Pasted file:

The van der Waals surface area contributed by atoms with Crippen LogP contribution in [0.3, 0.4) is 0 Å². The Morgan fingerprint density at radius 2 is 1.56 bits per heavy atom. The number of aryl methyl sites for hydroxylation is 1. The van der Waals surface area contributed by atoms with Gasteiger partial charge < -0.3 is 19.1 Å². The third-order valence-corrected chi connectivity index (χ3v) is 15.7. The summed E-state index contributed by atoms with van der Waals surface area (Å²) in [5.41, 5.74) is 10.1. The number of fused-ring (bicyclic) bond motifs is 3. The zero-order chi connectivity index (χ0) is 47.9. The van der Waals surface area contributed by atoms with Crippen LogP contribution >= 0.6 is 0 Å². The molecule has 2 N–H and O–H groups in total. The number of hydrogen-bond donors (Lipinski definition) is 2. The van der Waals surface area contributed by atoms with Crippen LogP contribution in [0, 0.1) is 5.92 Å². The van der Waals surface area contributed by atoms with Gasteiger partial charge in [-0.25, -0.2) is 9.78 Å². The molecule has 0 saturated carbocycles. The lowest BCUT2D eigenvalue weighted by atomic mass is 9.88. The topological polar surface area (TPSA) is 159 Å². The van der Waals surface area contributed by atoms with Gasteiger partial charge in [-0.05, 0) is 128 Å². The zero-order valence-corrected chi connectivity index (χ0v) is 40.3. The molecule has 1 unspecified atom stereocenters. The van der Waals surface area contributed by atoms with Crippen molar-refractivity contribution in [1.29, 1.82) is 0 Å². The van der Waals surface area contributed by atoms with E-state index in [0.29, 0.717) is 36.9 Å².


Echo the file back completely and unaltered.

The van der Waals surface area contributed by atoms with Crippen LogP contribution in [0.3, 0.4) is 0 Å². The Morgan fingerprint density at radius 2 is 1.56 bits per heavy atom. The number of aryl methyl sites for hydroxylation is 1. The van der Waals surface area contributed by atoms with Gasteiger partial charge < -0.3 is 19.1 Å². The third-order valence-corrected chi connectivity index (χ3v) is 15.7. The summed E-state index contributed by atoms with van der Waals surface area (Å²) in [5.41, 5.74) is 10.1. The number of fused-ring (bicyclic) bond motifs is 3. The zero-order chi connectivity index (χ0) is 47.9. The van der Waals surface area contributed by atoms with Crippen LogP contribution >= 0.6 is 0 Å². The molecule has 2 N–H and O–H groups in total. The number of hydrogen-bond donors (Lipinski definition) is 2. The van der Waals surface area contributed by atoms with Crippen LogP contribution in [0, 0.1) is 5.92 Å². The van der Waals surface area contributed by atoms with Gasteiger partial charge in [-0.25, -0.2) is 9.78 Å². The molecule has 0 saturated carbocycles. The lowest BCUT2D eigenvalue weighted by atomic mass is 9.88. The topological polar surface area (TPSA) is 159 Å². The van der Waals surface area contributed by atoms with Gasteiger partial charge in [-0.05, 0) is 128 Å². The zero-order valence-corrected chi connectivity index (χ0v) is 40.3. The molecule has 1 unspecified atom stereocenters. The van der Waals surface area contributed by atoms with Crippen molar-refractivity contribution in [1.29, 1.82) is 0 Å². The van der Waals surface area contributed by atoms with E-state index in [0.29, 0.717) is 36.9 Å².